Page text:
Educational leave from work ‘will boost prospects’

THE poor job prospects of early school-leavers highlight the need for paid educational leave from work, teachers have claimed.

An Economic and Social Research Institute (ESRI) report published this week showed falling work opportunities for teenagers who drop out of school before the Leaving Certificate.

Teachers’ Union of Ireland (TUI) general secretary Jim Dorney said the research findings should be seen as an incentive to open routes to college.

With early school-leavers in 2004 finding it harder to get well-paid work than those who left in 2002, he said the findings demonstrated the need to encourage students to engage in further education courses to enhance their job potential.

“In this regard, it is unsustainable that paid educational leave is not available to workers, particularly those in unskilled jobs,” Mr Dorney said.

He suggested short-term courses could be taken to allow workers to upgrade their skills, which would also benefit employers.

Mr Dorney said it was unjustifiable that part-time students are charged fees while full-time students are exempt from paying them.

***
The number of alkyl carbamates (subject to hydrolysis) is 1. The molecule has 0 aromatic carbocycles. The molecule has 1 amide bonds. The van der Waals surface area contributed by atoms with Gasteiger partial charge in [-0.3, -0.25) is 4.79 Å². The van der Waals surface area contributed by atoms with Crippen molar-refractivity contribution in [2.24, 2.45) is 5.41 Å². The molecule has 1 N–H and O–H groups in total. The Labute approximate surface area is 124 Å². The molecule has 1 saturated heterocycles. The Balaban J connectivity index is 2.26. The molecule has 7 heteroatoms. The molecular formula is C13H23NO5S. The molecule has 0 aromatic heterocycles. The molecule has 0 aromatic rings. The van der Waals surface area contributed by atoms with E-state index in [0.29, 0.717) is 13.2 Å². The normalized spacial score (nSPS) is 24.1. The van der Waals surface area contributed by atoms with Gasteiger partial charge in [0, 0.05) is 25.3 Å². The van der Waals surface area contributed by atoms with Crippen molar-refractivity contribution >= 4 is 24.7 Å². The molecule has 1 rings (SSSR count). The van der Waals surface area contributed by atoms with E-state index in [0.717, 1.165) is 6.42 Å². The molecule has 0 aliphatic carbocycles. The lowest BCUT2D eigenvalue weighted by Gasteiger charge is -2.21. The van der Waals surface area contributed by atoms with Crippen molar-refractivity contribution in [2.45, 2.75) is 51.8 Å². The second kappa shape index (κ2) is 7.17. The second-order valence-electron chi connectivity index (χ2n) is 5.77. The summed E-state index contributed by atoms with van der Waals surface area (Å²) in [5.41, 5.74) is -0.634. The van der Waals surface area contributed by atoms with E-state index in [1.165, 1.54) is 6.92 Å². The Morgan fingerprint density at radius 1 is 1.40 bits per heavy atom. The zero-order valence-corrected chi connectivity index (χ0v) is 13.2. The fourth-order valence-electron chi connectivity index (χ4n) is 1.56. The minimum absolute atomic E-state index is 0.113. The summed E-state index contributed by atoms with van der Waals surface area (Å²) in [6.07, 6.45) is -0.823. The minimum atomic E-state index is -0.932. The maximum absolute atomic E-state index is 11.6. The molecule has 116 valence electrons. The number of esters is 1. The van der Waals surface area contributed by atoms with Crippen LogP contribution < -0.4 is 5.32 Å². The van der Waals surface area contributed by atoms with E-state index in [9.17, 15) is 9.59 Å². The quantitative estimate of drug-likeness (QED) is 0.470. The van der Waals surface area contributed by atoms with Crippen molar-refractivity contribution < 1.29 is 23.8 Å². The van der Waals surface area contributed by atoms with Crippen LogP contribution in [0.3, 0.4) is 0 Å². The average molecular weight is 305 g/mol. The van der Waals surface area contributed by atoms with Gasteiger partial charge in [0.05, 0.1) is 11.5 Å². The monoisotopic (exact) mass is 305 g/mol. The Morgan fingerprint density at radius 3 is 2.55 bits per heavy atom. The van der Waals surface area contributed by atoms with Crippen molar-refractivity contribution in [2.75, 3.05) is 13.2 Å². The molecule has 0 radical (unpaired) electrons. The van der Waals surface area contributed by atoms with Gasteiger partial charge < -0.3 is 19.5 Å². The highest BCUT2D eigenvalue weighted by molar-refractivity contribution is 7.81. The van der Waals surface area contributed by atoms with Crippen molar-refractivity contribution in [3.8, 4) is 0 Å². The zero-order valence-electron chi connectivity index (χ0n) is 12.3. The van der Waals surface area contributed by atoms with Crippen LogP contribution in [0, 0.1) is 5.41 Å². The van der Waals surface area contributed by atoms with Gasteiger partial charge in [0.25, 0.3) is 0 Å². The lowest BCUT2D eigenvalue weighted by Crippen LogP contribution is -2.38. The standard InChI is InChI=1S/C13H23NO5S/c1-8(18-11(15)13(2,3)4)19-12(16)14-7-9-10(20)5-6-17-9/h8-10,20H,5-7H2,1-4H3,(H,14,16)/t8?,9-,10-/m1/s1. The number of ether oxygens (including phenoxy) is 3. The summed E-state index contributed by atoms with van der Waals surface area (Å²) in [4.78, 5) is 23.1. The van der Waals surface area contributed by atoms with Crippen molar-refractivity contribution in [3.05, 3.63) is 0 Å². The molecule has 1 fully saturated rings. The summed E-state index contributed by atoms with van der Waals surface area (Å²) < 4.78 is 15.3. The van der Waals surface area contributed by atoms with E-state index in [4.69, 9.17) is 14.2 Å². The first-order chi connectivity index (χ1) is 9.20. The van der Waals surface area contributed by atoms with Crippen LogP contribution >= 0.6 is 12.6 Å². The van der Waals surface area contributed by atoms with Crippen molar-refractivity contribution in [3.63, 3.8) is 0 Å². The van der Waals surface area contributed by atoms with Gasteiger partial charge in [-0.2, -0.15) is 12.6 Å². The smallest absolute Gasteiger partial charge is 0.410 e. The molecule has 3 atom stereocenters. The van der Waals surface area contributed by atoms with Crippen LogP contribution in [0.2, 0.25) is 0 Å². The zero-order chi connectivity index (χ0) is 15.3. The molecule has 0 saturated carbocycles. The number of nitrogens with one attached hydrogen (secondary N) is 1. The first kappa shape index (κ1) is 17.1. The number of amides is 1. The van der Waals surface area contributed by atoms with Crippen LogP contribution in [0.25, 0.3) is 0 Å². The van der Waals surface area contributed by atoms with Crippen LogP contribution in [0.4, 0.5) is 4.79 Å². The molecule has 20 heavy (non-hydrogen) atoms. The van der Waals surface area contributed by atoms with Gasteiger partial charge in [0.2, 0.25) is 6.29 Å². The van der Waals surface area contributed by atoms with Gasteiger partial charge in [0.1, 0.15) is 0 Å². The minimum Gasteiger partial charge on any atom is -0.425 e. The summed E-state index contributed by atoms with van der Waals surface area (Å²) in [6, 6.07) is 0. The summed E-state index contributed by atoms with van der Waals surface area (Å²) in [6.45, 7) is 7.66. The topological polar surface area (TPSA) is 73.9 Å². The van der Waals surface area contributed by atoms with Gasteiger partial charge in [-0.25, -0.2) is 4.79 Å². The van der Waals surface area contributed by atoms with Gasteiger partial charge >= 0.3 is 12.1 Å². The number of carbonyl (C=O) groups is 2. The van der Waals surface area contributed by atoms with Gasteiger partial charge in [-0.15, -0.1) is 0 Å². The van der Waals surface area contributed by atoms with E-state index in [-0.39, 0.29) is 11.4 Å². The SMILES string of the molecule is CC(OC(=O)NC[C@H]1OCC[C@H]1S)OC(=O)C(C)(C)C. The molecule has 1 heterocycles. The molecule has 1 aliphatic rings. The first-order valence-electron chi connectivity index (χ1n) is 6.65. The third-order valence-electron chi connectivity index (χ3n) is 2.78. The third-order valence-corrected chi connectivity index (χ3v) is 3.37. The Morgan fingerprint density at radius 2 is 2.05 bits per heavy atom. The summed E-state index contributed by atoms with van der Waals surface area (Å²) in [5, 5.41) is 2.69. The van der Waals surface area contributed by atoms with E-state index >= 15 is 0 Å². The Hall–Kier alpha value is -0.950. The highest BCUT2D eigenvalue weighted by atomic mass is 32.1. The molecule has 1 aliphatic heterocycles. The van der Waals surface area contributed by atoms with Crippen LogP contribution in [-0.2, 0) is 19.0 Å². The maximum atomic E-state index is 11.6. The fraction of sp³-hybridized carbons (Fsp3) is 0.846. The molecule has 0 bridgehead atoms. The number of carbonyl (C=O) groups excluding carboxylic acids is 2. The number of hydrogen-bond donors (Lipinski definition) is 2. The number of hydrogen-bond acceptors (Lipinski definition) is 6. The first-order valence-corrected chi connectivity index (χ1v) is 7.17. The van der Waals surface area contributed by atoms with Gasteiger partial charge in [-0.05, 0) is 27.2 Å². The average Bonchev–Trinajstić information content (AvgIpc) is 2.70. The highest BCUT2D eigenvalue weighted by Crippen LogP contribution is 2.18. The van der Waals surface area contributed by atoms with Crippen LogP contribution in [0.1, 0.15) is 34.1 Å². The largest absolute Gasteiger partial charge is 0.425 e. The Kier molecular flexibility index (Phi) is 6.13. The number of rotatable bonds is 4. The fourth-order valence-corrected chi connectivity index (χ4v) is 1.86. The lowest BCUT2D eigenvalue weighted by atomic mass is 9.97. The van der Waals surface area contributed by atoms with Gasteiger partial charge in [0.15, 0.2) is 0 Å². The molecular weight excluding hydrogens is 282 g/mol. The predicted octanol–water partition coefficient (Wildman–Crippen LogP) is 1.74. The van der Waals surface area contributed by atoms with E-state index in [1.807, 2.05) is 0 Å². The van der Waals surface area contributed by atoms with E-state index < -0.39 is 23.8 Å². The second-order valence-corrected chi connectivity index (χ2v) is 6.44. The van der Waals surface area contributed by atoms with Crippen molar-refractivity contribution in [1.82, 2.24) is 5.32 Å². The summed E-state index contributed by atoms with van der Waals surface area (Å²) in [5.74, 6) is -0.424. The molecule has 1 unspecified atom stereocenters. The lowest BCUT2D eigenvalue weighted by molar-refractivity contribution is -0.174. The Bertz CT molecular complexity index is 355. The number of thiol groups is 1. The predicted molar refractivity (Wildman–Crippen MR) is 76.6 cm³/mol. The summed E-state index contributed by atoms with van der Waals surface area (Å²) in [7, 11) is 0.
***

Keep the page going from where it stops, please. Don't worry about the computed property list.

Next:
He also said that a greater commitment was needed to assist the further education sector and to offer people, who may have dropped out of education at an early stage, an opportunity to return to learning.

“Further education courses are being run in effect as second-level schools, which is at variance with the rest of Western Europe where this sector of education is prioritised and highly developed,” he said.

Mr Dorney called on the Department of Education to address the difficulties in the sector by implementing a 2003 consultants’ report which proposed restructuring and separate funding for further education, which currently caters for 30,000 students.

Minister of State Síle de Valera told the Dáil yesterday that the €46 million needed to implement the McIver report was not available in 2006.

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